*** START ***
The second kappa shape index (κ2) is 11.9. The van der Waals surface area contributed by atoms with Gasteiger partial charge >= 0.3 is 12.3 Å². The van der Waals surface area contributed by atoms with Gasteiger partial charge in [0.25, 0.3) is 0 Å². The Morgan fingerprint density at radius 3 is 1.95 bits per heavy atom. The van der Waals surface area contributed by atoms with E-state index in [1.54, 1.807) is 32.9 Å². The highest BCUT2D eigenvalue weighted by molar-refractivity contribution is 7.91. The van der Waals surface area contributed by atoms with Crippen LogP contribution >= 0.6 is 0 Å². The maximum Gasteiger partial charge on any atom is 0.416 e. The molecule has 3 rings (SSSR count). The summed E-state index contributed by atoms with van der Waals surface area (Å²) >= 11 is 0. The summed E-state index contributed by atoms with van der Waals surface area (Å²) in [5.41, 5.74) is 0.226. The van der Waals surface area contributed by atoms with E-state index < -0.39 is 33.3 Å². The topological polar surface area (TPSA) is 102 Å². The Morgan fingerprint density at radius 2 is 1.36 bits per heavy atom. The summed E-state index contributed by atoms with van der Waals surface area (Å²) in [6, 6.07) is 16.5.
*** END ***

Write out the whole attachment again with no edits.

The second kappa shape index (κ2) is 11.9. The van der Waals surface area contributed by atoms with Gasteiger partial charge >= 0.3 is 12.3 Å². The van der Waals surface area contributed by atoms with Gasteiger partial charge in [0.25, 0.3) is 0 Å². The Morgan fingerprint density at radius 3 is 1.95 bits per heavy atom. The van der Waals surface area contributed by atoms with E-state index in [1.54, 1.807) is 32.9 Å². The highest BCUT2D eigenvalue weighted by molar-refractivity contribution is 7.91. The van der Waals surface area contributed by atoms with Crippen LogP contribution >= 0.6 is 0 Å². The maximum Gasteiger partial charge on any atom is 0.416 e. The molecule has 3 rings (SSSR count). The summed E-state index contributed by atoms with van der Waals surface area (Å²) >= 11 is 0. The summed E-state index contributed by atoms with van der Waals surface area (Å²) in [5.41, 5.74) is 0.226. The van der Waals surface area contributed by atoms with E-state index < -0.39 is 33.3 Å². The topological polar surface area (TPSA) is 102 Å². The Morgan fingerprint density at radius 2 is 1.36 bits per heavy atom. The summed E-state index contributed by atoms with van der Waals surface area (Å²) in [6, 6.07) is 16.5.